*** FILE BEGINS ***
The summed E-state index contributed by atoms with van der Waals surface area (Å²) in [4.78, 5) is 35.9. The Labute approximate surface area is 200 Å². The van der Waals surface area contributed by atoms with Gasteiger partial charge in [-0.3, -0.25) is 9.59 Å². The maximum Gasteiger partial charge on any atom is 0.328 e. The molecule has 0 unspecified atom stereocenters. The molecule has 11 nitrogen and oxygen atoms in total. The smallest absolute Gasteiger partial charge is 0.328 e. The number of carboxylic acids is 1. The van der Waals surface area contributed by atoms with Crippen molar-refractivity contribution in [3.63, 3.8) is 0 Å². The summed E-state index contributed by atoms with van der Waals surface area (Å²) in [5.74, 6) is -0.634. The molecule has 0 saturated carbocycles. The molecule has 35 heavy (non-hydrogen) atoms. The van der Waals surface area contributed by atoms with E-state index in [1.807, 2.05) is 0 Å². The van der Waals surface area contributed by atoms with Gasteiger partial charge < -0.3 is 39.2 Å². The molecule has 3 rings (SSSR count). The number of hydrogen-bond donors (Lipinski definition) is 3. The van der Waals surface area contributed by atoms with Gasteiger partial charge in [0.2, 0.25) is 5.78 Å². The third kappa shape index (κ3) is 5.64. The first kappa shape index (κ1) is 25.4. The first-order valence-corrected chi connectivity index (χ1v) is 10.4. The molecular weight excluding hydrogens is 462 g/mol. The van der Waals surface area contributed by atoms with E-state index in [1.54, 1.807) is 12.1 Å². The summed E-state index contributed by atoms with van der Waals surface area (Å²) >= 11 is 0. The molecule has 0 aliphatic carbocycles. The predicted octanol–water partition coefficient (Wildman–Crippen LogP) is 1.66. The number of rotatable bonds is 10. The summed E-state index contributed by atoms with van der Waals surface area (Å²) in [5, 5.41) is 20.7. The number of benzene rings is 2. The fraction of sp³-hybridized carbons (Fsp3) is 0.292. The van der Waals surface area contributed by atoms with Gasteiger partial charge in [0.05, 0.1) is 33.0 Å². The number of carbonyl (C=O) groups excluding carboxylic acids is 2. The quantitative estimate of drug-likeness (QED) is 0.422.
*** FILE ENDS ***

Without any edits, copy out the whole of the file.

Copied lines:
The summed E-state index contributed by atoms with van der Waals surface area (Å²) in [4.78, 5) is 35.9. The Labute approximate surface area is 200 Å². The van der Waals surface area contributed by atoms with Gasteiger partial charge in [-0.3, -0.25) is 9.59 Å². The maximum Gasteiger partial charge on any atom is 0.328 e. The molecule has 0 unspecified atom stereocenters. The molecule has 11 nitrogen and oxygen atoms in total. The smallest absolute Gasteiger partial charge is 0.328 e. The number of carboxylic acids is 1. The van der Waals surface area contributed by atoms with Crippen molar-refractivity contribution in [3.63, 3.8) is 0 Å². The summed E-state index contributed by atoms with van der Waals surface area (Å²) in [5.74, 6) is -0.634. The molecule has 0 saturated carbocycles. The molecule has 35 heavy (non-hydrogen) atoms. The van der Waals surface area contributed by atoms with E-state index in [1.807, 2.05) is 0 Å². The van der Waals surface area contributed by atoms with Gasteiger partial charge < -0.3 is 39.2 Å². The molecule has 3 rings (SSSR count). The number of hydrogen-bond donors (Lipinski definition) is 3. The van der Waals surface area contributed by atoms with Gasteiger partial charge in [0.2, 0.25) is 5.78 Å². The third kappa shape index (κ3) is 5.64. The first kappa shape index (κ1) is 25.4. The first-order valence-corrected chi connectivity index (χ1v) is 10.4. The molecular weight excluding hydrogens is 462 g/mol. The van der Waals surface area contributed by atoms with E-state index in [1.54, 1.807) is 12.1 Å². The summed E-state index contributed by atoms with van der Waals surface area (Å²) >= 11 is 0. The molecule has 0 aliphatic carbocycles. The predicted octanol–water partition coefficient (Wildman–Crippen LogP) is 1.66. The number of rotatable bonds is 10. The summed E-state index contributed by atoms with van der Waals surface area (Å²) in [5, 5.41) is 20.7. The number of benzene rings is 2. The fraction of sp³-hybridized carbons (Fsp3) is 0.292. The van der Waals surface area contributed by atoms with Gasteiger partial charge in [0.05, 0.1) is 33.0 Å². The number of carbonyl (C=O) groups excluding carboxylic acids is 2. The quantitative estimate of drug-likeness (QED) is 0.422.